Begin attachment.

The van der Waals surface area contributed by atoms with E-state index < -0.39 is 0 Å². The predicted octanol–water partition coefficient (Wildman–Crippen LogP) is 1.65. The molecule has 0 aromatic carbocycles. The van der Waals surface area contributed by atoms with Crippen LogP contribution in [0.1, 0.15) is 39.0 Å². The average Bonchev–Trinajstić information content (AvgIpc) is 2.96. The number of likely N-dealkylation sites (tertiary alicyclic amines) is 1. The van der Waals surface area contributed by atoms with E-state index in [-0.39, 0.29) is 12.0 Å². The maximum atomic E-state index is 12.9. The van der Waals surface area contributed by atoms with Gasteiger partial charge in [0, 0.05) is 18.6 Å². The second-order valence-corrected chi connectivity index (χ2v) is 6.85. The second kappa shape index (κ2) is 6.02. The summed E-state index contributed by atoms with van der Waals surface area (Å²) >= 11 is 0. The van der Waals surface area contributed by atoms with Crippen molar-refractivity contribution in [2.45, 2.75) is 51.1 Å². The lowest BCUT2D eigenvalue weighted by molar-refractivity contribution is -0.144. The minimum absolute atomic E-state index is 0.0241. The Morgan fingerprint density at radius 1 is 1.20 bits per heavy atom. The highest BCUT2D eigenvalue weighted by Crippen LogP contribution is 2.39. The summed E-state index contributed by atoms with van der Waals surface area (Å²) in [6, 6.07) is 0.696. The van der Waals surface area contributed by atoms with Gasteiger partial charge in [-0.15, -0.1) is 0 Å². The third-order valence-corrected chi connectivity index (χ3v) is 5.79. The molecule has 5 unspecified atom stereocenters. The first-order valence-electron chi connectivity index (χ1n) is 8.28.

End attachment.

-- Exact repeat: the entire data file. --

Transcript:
The van der Waals surface area contributed by atoms with E-state index < -0.39 is 0 Å². The predicted octanol–water partition coefficient (Wildman–Crippen LogP) is 1.65. The molecule has 0 aromatic carbocycles. The van der Waals surface area contributed by atoms with Crippen LogP contribution in [0.1, 0.15) is 39.0 Å². The average Bonchev–Trinajstić information content (AvgIpc) is 2.96. The number of likely N-dealkylation sites (tertiary alicyclic amines) is 1. The van der Waals surface area contributed by atoms with E-state index in [-0.39, 0.29) is 12.0 Å². The maximum atomic E-state index is 12.9. The van der Waals surface area contributed by atoms with Gasteiger partial charge in [0, 0.05) is 18.6 Å². The second-order valence-corrected chi connectivity index (χ2v) is 6.85. The second kappa shape index (κ2) is 6.02. The summed E-state index contributed by atoms with van der Waals surface area (Å²) >= 11 is 0. The van der Waals surface area contributed by atoms with Crippen molar-refractivity contribution in [2.45, 2.75) is 51.1 Å². The lowest BCUT2D eigenvalue weighted by molar-refractivity contribution is -0.144. The minimum absolute atomic E-state index is 0.0241. The Morgan fingerprint density at radius 1 is 1.20 bits per heavy atom. The highest BCUT2D eigenvalue weighted by Crippen LogP contribution is 2.39. The summed E-state index contributed by atoms with van der Waals surface area (Å²) in [6, 6.07) is 0.696. The van der Waals surface area contributed by atoms with Gasteiger partial charge in [-0.15, -0.1) is 0 Å². The third-order valence-corrected chi connectivity index (χ3v) is 5.79. The molecule has 5 unspecified atom stereocenters. The first-order valence-electron chi connectivity index (χ1n) is 8.28.